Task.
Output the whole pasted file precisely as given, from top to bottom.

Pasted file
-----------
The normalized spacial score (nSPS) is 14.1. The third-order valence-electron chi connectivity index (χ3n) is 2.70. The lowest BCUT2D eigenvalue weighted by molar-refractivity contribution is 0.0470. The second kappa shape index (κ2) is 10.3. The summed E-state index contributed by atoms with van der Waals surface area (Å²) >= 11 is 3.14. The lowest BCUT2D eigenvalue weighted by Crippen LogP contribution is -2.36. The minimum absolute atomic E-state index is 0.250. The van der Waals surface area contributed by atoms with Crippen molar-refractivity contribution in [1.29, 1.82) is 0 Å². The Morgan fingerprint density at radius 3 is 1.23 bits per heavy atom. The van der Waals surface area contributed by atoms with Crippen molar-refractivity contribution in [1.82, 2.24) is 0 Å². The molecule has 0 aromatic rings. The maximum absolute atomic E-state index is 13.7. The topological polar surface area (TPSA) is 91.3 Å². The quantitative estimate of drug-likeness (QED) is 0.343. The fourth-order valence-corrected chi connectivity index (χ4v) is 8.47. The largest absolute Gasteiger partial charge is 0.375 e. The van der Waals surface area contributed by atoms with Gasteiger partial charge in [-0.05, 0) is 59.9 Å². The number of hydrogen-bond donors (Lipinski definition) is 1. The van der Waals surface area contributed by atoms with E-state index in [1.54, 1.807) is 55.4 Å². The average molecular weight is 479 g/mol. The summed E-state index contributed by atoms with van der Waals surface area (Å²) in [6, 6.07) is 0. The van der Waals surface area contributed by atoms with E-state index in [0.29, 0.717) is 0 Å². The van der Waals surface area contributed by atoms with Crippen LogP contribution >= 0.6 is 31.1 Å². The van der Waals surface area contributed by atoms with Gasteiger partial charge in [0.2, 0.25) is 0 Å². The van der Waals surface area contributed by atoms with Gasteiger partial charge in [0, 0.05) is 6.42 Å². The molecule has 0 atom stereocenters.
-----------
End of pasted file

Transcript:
The normalized spacial score (nSPS) is 14.1. The third-order valence-electron chi connectivity index (χ3n) is 2.70. The lowest BCUT2D eigenvalue weighted by molar-refractivity contribution is 0.0470. The second kappa shape index (κ2) is 10.3. The summed E-state index contributed by atoms with van der Waals surface area (Å²) >= 11 is 3.14. The lowest BCUT2D eigenvalue weighted by Crippen LogP contribution is -2.36. The minimum absolute atomic E-state index is 0.250. The van der Waals surface area contributed by atoms with Crippen molar-refractivity contribution in [1.29, 1.82) is 0 Å². The Morgan fingerprint density at radius 3 is 1.23 bits per heavy atom. The van der Waals surface area contributed by atoms with Crippen molar-refractivity contribution in [1.82, 2.24) is 0 Å². The molecule has 0 aromatic rings. The maximum absolute atomic E-state index is 13.7. The topological polar surface area (TPSA) is 91.3 Å². The quantitative estimate of drug-likeness (QED) is 0.343. The fourth-order valence-corrected chi connectivity index (χ4v) is 8.47. The largest absolute Gasteiger partial charge is 0.375 e. The van der Waals surface area contributed by atoms with Gasteiger partial charge in [-0.05, 0) is 59.9 Å². The number of hydrogen-bond donors (Lipinski definition) is 1. The van der Waals surface area contributed by atoms with E-state index in [1.54, 1.807) is 55.4 Å². The average molecular weight is 479 g/mol. The summed E-state index contributed by atoms with van der Waals surface area (Å²) in [6, 6.07) is 0. The van der Waals surface area contributed by atoms with E-state index in [0.29, 0.717) is 0 Å². The van der Waals surface area contributed by atoms with Crippen LogP contribution >= 0.6 is 31.1 Å². The van der Waals surface area contributed by atoms with Gasteiger partial charge in [0.2, 0.25) is 0 Å². The van der Waals surface area contributed by atoms with Gasteiger partial charge in [0, 0.05) is 6.42 Å². The molecule has 0 atom stereocenters.